Look (2009 film)

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Look is a 2009 short film written and directed by Ryan Pickett.

Plot[edit]

Look is about a barmaid, Emma (Starina Johnson), who is caught in a daydream when interrupted by a lost model (Theresa Meeker). The desire for beauty reveals an unsettling emptiness.[1]

In an interview with Matthew Saliba of Rogue Cinema, Pickett said, "I feel so alive as a director when making films like this. It's pure emotion. What can we tell you from just our eyes? What are you seeing with yours? Essentially what "Look" is about. Perception and how it works in our lives. The story was just part of the whole, I knew what I wanted to accomplish in this film and worked on a story that would allow that. There actually was a bit more dialogue in the film that I decided to cut out. The story is what you create in your head while watching it, not one I wrote. Or that was my intention."[2] In an interview with Saliba, Meeker said, "Ryan really left its meaning up to interpretation. There are so many different ways that people could think about Look without being wrong in their analysis of it."[2]

Cast[edit]

Accolades[edit]

Award Year Category Result
Accolade Competition[4] 2009 Award of Merit Won
Best Shorts Competition[5] 2011 Award of Merit Won
California Film Awards[6] 2011 Gold Award Won
Honolulu Film Awards[7] 2012 Silver Lei Award Won
Los Angeles Movie Awards[8] 2012 Best Original Score & Award of Excellence Won

Premier and distribution[edit]

Look was premiered at the Regal Cinemas theatre in Green Hills, Tennessee, in spring 2009.[1] Look has distribution through IndieFlix and Indiepix Films online video streaming services.[9]

Production[edit]

Look was directed, co-written, produced and edited by Ryan Pickett, who was a top five finalist in the Race to BE entrepreneurship competition hosted by Russell Simmons in Los Angeles.[10][11] The co-writer was Spenser Fritz and the cinematographer was Shane Bartlett.[3] Look was shot with the Red One 4K in Nashville, Tennessee.[3]

Reviews[edit]

According to Sean Kernan's article "Look is an Elegant Examination of Beauty," captivating visuals showed why Look was an award-winning film. Writer Terra King reviewed Look and said that the movie is "deep and full of metaphor".[12] The Four Word Film Review summarized the plot of Look by saying "Pickett picks apart beauty."[13]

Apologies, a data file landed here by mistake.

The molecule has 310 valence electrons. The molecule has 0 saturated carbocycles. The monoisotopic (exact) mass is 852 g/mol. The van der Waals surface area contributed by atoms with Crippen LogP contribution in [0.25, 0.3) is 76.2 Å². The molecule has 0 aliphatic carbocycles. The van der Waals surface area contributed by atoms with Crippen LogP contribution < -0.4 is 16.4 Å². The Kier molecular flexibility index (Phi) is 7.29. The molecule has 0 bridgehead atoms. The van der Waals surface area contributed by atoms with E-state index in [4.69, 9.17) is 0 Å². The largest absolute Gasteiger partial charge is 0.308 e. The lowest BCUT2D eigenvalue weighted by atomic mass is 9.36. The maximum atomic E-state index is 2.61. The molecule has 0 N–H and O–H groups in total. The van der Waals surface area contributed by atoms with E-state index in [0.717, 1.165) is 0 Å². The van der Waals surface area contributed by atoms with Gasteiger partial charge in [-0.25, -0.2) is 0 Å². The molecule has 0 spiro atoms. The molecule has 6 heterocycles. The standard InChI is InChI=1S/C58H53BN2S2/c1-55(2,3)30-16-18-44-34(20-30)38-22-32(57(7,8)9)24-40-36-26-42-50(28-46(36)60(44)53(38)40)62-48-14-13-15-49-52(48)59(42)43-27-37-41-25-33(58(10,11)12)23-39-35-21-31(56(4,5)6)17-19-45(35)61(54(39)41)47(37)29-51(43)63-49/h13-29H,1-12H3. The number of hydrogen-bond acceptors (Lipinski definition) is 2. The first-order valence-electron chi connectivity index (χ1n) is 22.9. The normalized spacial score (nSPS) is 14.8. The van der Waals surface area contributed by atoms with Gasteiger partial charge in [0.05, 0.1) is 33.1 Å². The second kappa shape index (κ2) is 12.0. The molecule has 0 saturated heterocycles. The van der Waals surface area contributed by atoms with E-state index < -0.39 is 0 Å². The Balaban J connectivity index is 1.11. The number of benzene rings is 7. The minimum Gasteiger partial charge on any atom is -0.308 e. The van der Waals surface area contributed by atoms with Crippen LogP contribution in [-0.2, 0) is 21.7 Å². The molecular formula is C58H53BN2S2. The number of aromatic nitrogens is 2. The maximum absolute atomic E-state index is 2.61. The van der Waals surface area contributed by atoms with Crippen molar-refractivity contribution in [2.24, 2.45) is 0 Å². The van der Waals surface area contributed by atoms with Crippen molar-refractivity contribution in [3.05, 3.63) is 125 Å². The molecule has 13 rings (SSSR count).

StudentFilmmakers as well as Film Snobbery included a press release about Look winning the Best Shorts Competition award in their online news section.[14][15] Brian Skutle of Sonic Cinema said that Look had a "lovely score by The Other Deepak" and he said, "Pickett has a great eye for visuals and subtle storytelling that I’ll be curious to see more of."[16]

Matthew Saliba of Rogue Cinema called the character that Meeker played a, "ravishing bombshell." Saliba said that Look is, "directed with an exceptionally keen eye for detail and color by Ryan Pickett".[2]

Saliba said, "The film definitely feels like the "visual poem" the press release makes it out to be insofar as the cinematography (the film was shot on the Red One 4K camera) is stunning and the pacing of the film is almost dreamlike with some interesting sound design work where we catch snippets of conversation and the beginnings of dialogue before it fades out while the character is still speaking. Ryan Pickett won an "Award of Merit" for "Best Student Film" in the 2009 Accolade Competition. While it may not have been for his gift of storytelling, it was certainly awarded for his strong command of visual metaphor and the ability to use film as a way to address social issues without being too Oliver Stone about it."[2]

In an interview with Pickett for Rogue Cinema, Saliba said that Look "is an exquisite experimental narrative short film that evokes feelings of a Lynchian nature in regards to its masterful use of visual metaphors as well as a Coco Chanel ad in terms of its costume and set design".[2]

Mark Bell of Film Threat webzine said, "I think it is better that folks see it and come to their own conclusions. Just as beauty is in the eye of the beholder, the relevance, resonance and power of Look resides entirely in the eye of the person watching it."[17]

References[edit]

  1. ^ a b c "LOOK". Ryanpickettproductions.com. Retrieved May 3, 2011.
  2. ^ a b c d e "roguecinema.com".
  3. ^ a b c "Look (I) (2009)". IMDb.com. Retrieved October 8, 2011.
  4. ^ "Accolade Winners" (PDF). accoladecompetition.org. Accolade Competition. 2009. Archived from the original (PDF) on March 12, 2012. Retrieved February 18, 2012.
  5. ^ "Winners Announced Awards". bestshorts.net. Best Shorts Competition. 2011. Archived from the original on February 24, 2012. Retrieved February 18, 2012.
  6. ^ "Gold Awards". pcfmf.com. California Film Awards. 2011. Retrieved February 18, 2012.
  7. ^ "Short Film Look by Director Ryan Pickett Wins Silver Lei Award at 2012 Honolulu Film Awards". pcfmf.com. Prlog.org. 2012. Retrieved March 27, 2012.
  8. ^ "Los Angeles Movie Awards Winners". pcfmf.com. Los Angeles Movie Awards. 2012. Archived from the original on May 31, 2012. Retrieved May 28, 2012.
  9. ^ "You Only Loved Me Twice". IndieFlix. January 6, 2012. Retrieved January 6, 2012.
  10. ^ "kauffman.org".
  11. ^ "tennesseeanytime.org".
  12. ^ "Indie Short Film Reviews". Webseriescon.com. March 16, 2011. Retrieved May 3, 2011.
  13. ^ "Four Word Film Review". frfw.com. March 16, 2011. Retrieved May 3, 2011.
  14. ^ "studentfilmmakers.com".
  15. ^ "filmsnobbery.com".
  16. ^ "sonic-cinema.com".
  17. ^ Bell, Mark (September 7, 2011). "Film Threat".

External links[edit]